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June 6, 2017 Comments Off on Two trails lead to Sweden Creek Falls Hiking, Latest

Two trails lead to Sweden Creek Falls

Hikers can take the high or low road to visit the eighth highest waterfall in Arkansas.

Sweden Creek Falls plunges 80 feet from the lip of a box-canyon bluff in the heart of 136-acre Sweden Falls Natural Area south of Kingston on the Madison-Newton County line.

Where rare plants grow

Sweden Creek Natural Area is home to several rare plants.

One is Arkansas alumroot, found only in Arkansas along acidic bluffs.

Small-headed pipewort is a small, globally rare plant found only in groundwater seeps within glades and prairies.

Yellow monkey-flower is a species found mainly in the Rocky Mountains, but is found in the Boston Mountain range of the Ozarks.

— Source: Arkansas Natural Heritage Commission

Two visits to Sweden Creek Falls in May found the cascade in two different moods. A hike on May 1 found the waterfall roaring two days after heavy rains soaked the region on April 29. Two weeks later, the waterfall was less boisterous, but gorgeous nonetheless.

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Cold weather followed the April 29 deluge and found Tom and Karen Mowry of Nob Hill bundled up in jackets and warm hats during a hike to the waterfall. It’s an easy to moderate hike of less than a mile from the small parking area along Madison County 3260.

To get there, drive south from Kingston on Arkansas 21 about five miles. Turn right at the large sign that points to Red Star and Elkhorn. Follow the gravel road three miles. A sign for Sweden Creek Natural Area, and parking, are on the right.

The trail curves downhill on an old road, past an old garage building (there is an abandoned house that is seen during leaf off) and enters the woods.

After a rain there’s a pretty little waterfall here at the woods line that’s worth exploring, but this isn’t Sweden Creek Falls. It’s here that hikers can choose the high road or the low.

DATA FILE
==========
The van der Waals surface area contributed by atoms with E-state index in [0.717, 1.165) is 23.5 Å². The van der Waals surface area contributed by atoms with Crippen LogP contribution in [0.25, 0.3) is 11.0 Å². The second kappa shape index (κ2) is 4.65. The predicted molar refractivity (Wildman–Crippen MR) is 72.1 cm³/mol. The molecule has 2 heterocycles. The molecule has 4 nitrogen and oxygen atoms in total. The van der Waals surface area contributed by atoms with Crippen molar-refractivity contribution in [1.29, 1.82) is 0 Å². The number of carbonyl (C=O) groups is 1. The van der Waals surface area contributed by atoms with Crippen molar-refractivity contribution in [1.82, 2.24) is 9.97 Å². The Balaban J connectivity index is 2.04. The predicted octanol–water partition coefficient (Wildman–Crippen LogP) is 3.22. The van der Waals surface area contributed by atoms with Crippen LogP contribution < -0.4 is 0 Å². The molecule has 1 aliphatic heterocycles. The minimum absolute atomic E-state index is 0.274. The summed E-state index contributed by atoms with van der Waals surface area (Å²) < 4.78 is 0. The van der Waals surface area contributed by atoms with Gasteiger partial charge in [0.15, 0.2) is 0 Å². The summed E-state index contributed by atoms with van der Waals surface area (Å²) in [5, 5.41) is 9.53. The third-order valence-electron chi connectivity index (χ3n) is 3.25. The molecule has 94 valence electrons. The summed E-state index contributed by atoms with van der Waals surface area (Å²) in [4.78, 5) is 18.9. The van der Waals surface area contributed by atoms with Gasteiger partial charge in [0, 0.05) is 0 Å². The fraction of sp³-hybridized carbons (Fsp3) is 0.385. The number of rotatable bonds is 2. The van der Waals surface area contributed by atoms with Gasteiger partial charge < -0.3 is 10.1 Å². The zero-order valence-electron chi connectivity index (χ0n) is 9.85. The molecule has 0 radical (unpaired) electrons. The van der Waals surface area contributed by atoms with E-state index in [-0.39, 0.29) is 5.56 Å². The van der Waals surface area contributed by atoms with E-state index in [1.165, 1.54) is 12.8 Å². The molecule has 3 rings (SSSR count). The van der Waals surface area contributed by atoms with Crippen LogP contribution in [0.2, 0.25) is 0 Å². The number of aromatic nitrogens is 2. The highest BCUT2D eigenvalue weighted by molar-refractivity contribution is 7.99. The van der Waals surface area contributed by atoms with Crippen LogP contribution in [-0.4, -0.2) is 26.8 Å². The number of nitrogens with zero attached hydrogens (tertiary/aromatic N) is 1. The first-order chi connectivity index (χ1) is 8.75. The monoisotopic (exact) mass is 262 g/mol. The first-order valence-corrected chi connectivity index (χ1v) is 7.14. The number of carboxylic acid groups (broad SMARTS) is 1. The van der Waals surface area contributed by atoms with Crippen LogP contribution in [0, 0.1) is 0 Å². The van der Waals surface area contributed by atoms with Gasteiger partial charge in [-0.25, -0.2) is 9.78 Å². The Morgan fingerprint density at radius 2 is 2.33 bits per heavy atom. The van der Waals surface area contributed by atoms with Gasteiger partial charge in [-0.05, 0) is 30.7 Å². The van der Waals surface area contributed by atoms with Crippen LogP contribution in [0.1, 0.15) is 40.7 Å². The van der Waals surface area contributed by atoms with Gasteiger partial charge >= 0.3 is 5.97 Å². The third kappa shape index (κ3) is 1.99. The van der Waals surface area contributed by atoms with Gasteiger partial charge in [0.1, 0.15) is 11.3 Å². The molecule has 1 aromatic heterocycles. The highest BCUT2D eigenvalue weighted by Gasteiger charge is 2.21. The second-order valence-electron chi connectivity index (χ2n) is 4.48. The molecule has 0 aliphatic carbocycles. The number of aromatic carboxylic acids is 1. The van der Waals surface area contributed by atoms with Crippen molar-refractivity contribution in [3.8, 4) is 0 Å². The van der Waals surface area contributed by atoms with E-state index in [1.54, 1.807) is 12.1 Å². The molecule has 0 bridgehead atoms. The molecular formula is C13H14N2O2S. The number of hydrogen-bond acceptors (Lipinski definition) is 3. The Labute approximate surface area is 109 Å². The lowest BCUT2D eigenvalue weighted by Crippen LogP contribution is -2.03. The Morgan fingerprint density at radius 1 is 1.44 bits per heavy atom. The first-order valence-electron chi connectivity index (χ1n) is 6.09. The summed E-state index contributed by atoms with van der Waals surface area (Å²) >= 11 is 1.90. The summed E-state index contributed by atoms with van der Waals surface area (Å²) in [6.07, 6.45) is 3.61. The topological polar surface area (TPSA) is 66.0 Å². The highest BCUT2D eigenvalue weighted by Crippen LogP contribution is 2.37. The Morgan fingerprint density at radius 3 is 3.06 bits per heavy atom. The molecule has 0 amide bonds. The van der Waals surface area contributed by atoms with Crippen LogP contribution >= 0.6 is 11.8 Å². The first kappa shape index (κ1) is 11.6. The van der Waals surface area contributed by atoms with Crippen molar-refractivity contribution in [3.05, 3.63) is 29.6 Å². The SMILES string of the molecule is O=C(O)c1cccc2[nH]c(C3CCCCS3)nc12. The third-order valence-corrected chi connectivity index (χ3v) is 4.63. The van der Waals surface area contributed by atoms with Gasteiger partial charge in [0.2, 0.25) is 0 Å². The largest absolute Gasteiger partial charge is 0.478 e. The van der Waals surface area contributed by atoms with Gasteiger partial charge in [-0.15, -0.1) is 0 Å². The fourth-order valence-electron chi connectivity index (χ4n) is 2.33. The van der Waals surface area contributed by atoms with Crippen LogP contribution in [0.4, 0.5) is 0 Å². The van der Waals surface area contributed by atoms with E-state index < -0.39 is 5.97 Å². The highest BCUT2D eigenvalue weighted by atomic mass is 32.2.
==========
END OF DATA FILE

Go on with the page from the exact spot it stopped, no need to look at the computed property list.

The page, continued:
The upper trail heads off to the left and follows the top of a bluff to the top of the waterfall. The hiking is level and easy.

The lower trail is more rugged and slick and leads to the base of the waterfall. The Mowrys took the high road on their May 1 visit to the waterfall.

Wildflowers are abundant all over Sweden Creek Falls Natural Area. Wild azaleas are everywhere during spring. They’re fading by May 1, but there were plenty to see, including a small grove of wild azaleas close to the waterfall.

A chilly wind tossed the blossoms while the waterfall rolled.

Shorts felt comfy a week later at Sweden Creek Falls. Darrell Bowman, director of the Arkansas Natural Heritage Commission, drove up from Little Rock to see the area. The commission administers all of Arkansas’ natural areas. Bowman is on a mission to visit all 71 areas. Sweden Creek Natural Area was No. 25 or 26.

The high road guided him to the waterfall, but Bowman was equally impressed with Sweden Creek itself. As the creek speeds toward the bluff to become a cascade, it flows over a table of flat rock the size of a big driveway. The flow has cut a channel into the rock over who knows how many millions of years. Water flows fast through the shoot and has some pretty good velocity when it plunges over the buff to become Sweden Creek Falls.

Sweden Creek is on a continental divide of sorts. The stream and waterfall is in the Kings River watershed. But just a stone’s throw south, creeks and streams all flow to the Buffalo River.

A picnic lunch is five star dining enjoyed byside the waterfall. Fortified for more hiking, Bowman followed the high road back, then decided to hike the lower trail that leads to the base of the waterfall.

He found the going slicker and rockier than the high road, with overgrown vegetation. There’s lots more moisture along the lower trail. When he reached the waterfall, Bowman admired a totally different plant community at the base than at the top.

The top is a sandstone glade, sort of a mini-desert habitat with plants that tolerate heat and dry conditions. At the bottom is a cool and moist forest, lush in ferns and greenery.

Prime time to visit Sweden Creek Natural Area is the day after heavy rain. The waterfall barely drips in dry times. The Northwest Arkansas master naturalists have adopted the natural area and keep the upper trail in tip-top shape for easy hiking.

Caution is the word at the waterfall. Cliffs are sheer drops in the box canyon and waterfall area. Pack a healthy dose of safety and Sweden Creek Natural Area is a sight to behold.

Flip Putthoff can be reached at fputthoff@nwadg.com or on Twitter @NWAFlip

Sports on 06/06/2017